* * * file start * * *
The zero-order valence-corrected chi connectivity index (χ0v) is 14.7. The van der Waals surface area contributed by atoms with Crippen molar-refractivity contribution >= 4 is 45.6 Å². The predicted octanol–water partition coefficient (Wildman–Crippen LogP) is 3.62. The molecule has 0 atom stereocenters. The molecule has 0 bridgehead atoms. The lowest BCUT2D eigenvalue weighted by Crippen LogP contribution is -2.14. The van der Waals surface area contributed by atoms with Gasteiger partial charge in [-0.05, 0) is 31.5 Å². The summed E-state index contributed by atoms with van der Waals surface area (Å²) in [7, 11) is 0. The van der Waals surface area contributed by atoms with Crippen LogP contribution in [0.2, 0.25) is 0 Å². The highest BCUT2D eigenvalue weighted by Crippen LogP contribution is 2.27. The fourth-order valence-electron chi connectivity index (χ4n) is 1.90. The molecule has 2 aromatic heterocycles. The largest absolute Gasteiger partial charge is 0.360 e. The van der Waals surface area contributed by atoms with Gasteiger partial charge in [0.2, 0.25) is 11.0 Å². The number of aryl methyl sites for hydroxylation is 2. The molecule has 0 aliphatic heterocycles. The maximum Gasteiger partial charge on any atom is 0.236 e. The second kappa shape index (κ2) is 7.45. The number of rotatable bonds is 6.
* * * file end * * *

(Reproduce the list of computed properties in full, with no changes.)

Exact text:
The zero-order valence-corrected chi connectivity index (χ0v) is 14.7. The van der Waals surface area contributed by atoms with Crippen molar-refractivity contribution >= 4 is 45.6 Å². The predicted octanol–water partition coefficient (Wildman–Crippen LogP) is 3.62. The molecule has 0 atom stereocenters. The molecule has 0 bridgehead atoms. The lowest BCUT2D eigenvalue weighted by Crippen LogP contribution is -2.14. The van der Waals surface area contributed by atoms with Gasteiger partial charge in [-0.05, 0) is 31.5 Å². The summed E-state index contributed by atoms with van der Waals surface area (Å²) in [7, 11) is 0. The van der Waals surface area contributed by atoms with Crippen LogP contribution in [0.2, 0.25) is 0 Å². The highest BCUT2D eigenvalue weighted by Crippen LogP contribution is 2.27. The fourth-order valence-electron chi connectivity index (χ4n) is 1.90. The molecule has 2 aromatic heterocycles. The largest absolute Gasteiger partial charge is 0.360 e. The van der Waals surface area contributed by atoms with Gasteiger partial charge in [0.2, 0.25) is 11.0 Å². The number of aryl methyl sites for hydroxylation is 2. The molecule has 0 aliphatic heterocycles. The maximum Gasteiger partial charge on any atom is 0.236 e. The second kappa shape index (κ2) is 7.45. The number of rotatable bonds is 6.